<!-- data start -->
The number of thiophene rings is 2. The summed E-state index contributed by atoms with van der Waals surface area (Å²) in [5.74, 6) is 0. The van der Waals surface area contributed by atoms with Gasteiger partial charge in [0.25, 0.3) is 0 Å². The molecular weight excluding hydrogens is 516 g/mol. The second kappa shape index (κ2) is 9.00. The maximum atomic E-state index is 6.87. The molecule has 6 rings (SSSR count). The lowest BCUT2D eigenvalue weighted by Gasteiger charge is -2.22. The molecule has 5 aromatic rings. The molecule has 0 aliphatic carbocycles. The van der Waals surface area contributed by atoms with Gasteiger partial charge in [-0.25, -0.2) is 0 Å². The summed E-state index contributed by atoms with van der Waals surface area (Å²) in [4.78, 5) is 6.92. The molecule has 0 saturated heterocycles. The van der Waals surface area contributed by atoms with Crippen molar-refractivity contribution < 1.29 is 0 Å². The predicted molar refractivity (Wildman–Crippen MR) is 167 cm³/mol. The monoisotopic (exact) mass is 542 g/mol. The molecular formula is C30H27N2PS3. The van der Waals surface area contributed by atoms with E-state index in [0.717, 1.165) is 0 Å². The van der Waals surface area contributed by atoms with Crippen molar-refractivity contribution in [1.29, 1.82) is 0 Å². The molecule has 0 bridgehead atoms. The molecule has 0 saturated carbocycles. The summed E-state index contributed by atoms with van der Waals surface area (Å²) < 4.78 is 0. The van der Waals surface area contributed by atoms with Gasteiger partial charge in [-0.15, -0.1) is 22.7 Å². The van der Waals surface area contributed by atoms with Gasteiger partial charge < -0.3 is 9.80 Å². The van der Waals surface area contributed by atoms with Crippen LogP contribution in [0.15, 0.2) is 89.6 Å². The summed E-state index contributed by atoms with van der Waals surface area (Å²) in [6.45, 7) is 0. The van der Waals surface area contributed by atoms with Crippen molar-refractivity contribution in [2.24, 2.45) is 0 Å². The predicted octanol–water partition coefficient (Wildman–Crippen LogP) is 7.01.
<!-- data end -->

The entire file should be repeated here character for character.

The number of thiophene rings is 2. The summed E-state index contributed by atoms with van der Waals surface area (Å²) in [5.74, 6) is 0. The van der Waals surface area contributed by atoms with Gasteiger partial charge in [0.25, 0.3) is 0 Å². The molecular weight excluding hydrogens is 516 g/mol. The second kappa shape index (κ2) is 9.00. The maximum atomic E-state index is 6.87. The molecule has 6 rings (SSSR count). The lowest BCUT2D eigenvalue weighted by Gasteiger charge is -2.22. The molecule has 5 aromatic rings. The molecule has 0 aliphatic carbocycles. The van der Waals surface area contributed by atoms with Gasteiger partial charge in [-0.25, -0.2) is 0 Å². The summed E-state index contributed by atoms with van der Waals surface area (Å²) in [4.78, 5) is 6.92. The molecule has 0 saturated heterocycles. The van der Waals surface area contributed by atoms with Crippen molar-refractivity contribution < 1.29 is 0 Å². The predicted molar refractivity (Wildman–Crippen MR) is 167 cm³/mol. The monoisotopic (exact) mass is 542 g/mol. The molecular formula is C30H27N2PS3. The van der Waals surface area contributed by atoms with E-state index in [0.717, 1.165) is 0 Å². The van der Waals surface area contributed by atoms with Crippen molar-refractivity contribution in [1.29, 1.82) is 0 Å². The molecule has 0 bridgehead atoms. The molecule has 0 saturated carbocycles. The summed E-state index contributed by atoms with van der Waals surface area (Å²) < 4.78 is 0. The van der Waals surface area contributed by atoms with Gasteiger partial charge in [-0.15, -0.1) is 22.7 Å². The van der Waals surface area contributed by atoms with Gasteiger partial charge < -0.3 is 9.80 Å². The van der Waals surface area contributed by atoms with Crippen LogP contribution in [0.15, 0.2) is 89.6 Å². The summed E-state index contributed by atoms with van der Waals surface area (Å²) in [6.45, 7) is 0. The van der Waals surface area contributed by atoms with Crippen molar-refractivity contribution in [2.24, 2.45) is 0 Å². The predicted octanol–water partition coefficient (Wildman–Crippen LogP) is 7.01.